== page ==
A recent study conducted by The North American Menopause Society (NAMS) concluded those who take fish oil may be less likely to suffer a heart attack.

About 26,000 people participated in the so-called  VITamin D and OmegA-3 Trial (VITAL), which was conducted by NAMS researchers. The trial — said to be the “largest and most recent to test whether vitamin D or fish oil can effectively prevent cancer or cardiovascular disease” — followed the participants for roughly five years.

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By the end, researchers concluded that Omega-3 fatty acids, or fish oil, “were associated with significant reductions in heart attacks,” according to NAMS press release regarding the results. 

“The greatest treatment benefit was seen in people with dietary fish intake below the cohort median of 1.5 servings per week but not in those whose intake was above that level,” the researchers said, noting African Americans, in particular, “appeared to experience the greatest risk reductions.”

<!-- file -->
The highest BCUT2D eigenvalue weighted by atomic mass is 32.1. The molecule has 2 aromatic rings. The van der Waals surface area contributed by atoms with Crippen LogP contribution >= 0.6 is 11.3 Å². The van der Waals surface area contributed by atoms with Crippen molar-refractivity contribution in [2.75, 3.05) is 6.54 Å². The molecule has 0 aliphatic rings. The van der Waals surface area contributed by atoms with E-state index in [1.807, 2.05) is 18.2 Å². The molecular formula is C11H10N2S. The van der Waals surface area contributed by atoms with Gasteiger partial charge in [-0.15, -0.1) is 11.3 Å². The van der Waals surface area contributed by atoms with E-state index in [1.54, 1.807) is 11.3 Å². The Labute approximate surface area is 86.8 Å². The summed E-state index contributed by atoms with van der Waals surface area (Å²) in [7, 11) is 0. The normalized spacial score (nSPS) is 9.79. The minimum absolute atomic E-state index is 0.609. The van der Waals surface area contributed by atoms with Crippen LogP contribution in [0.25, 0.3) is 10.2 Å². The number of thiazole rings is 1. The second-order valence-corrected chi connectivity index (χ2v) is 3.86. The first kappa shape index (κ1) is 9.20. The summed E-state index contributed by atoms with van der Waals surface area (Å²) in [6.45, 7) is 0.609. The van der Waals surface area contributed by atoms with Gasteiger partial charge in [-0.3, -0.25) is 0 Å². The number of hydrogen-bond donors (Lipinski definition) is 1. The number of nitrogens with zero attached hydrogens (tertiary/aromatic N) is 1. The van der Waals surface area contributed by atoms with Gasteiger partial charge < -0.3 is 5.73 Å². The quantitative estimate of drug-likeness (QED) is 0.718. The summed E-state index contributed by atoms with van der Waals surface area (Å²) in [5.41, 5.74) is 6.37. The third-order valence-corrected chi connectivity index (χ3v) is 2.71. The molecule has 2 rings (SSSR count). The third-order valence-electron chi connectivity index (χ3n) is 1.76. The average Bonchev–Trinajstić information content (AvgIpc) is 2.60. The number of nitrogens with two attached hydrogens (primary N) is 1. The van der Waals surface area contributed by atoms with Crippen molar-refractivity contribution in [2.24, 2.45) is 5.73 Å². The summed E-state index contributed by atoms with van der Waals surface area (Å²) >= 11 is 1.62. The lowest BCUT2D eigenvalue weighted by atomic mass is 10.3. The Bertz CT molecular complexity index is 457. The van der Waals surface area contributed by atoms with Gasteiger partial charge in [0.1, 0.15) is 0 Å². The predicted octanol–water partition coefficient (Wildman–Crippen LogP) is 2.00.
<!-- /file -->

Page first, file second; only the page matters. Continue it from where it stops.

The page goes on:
Omega-3 fatty acids, or fish oil, “were associated with significant reductions in heart attacks,” the researchers found.

Omega-3 fatty acids, or fish oil, “were associated with significant reductions in heart attacks,” the researchers found.
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Vitamin D, too, was found to have benefits — namely reducing the risk of a cancer-linked death.

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More specifically, vitamin D was “associated with a statistically significant reduction in total cancer mortality among those in the trial at least two years,” the researchers wrote.

“The pattern of findings suggests a complex balance of benefits and risks for each intervention,” Dr. JoAnn Manson, the study’s lead author, said in a statement. That said, Manson added, the results “point  to the need for additional research to determine which individuals may be most likely to derive a net benefit from these supplements.”